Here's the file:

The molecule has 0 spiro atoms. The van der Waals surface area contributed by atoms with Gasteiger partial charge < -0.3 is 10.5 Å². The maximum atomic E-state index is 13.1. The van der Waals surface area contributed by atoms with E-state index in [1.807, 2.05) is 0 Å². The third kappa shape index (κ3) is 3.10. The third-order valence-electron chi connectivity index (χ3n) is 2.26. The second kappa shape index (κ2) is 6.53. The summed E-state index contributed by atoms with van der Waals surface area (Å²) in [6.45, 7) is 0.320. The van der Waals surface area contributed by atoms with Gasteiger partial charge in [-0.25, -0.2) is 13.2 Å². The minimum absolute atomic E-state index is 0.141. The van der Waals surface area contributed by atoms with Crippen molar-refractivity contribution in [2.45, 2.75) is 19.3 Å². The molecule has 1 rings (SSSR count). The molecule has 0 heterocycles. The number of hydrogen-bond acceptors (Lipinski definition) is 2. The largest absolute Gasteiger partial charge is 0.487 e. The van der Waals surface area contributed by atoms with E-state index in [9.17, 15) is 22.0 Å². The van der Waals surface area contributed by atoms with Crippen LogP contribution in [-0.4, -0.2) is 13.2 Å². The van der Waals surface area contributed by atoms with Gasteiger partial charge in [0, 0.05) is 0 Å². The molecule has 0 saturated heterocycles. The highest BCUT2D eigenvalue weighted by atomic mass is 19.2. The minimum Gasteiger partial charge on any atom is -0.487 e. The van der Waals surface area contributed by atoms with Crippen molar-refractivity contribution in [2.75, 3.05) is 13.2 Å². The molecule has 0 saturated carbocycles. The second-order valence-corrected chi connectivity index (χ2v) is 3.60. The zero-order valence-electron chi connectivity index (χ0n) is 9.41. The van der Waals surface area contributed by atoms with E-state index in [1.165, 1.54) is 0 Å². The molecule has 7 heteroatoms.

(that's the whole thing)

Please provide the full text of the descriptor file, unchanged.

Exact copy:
The molecule has 0 spiro atoms. The van der Waals surface area contributed by atoms with Gasteiger partial charge < -0.3 is 10.5 Å². The maximum atomic E-state index is 13.1. The van der Waals surface area contributed by atoms with E-state index in [1.807, 2.05) is 0 Å². The third kappa shape index (κ3) is 3.10. The third-order valence-electron chi connectivity index (χ3n) is 2.26. The second kappa shape index (κ2) is 6.53. The summed E-state index contributed by atoms with van der Waals surface area (Å²) in [6.45, 7) is 0.320. The van der Waals surface area contributed by atoms with Gasteiger partial charge in [-0.25, -0.2) is 13.2 Å². The minimum absolute atomic E-state index is 0.141. The van der Waals surface area contributed by atoms with Crippen molar-refractivity contribution in [2.45, 2.75) is 19.3 Å². The molecule has 1 rings (SSSR count). The molecule has 0 heterocycles. The number of hydrogen-bond acceptors (Lipinski definition) is 2. The largest absolute Gasteiger partial charge is 0.487 e. The van der Waals surface area contributed by atoms with E-state index in [9.17, 15) is 22.0 Å². The van der Waals surface area contributed by atoms with Crippen LogP contribution in [-0.4, -0.2) is 13.2 Å². The van der Waals surface area contributed by atoms with Gasteiger partial charge in [0, 0.05) is 0 Å². The molecule has 0 saturated heterocycles. The highest BCUT2D eigenvalue weighted by atomic mass is 19.2. The minimum Gasteiger partial charge on any atom is -0.487 e. The van der Waals surface area contributed by atoms with Crippen molar-refractivity contribution in [2.75, 3.05) is 13.2 Å². The molecule has 0 saturated carbocycles. The second-order valence-corrected chi connectivity index (χ2v) is 3.60. The zero-order valence-electron chi connectivity index (χ0n) is 9.41. The van der Waals surface area contributed by atoms with E-state index in [1.165, 1.54) is 0 Å². The molecule has 7 heteroatoms.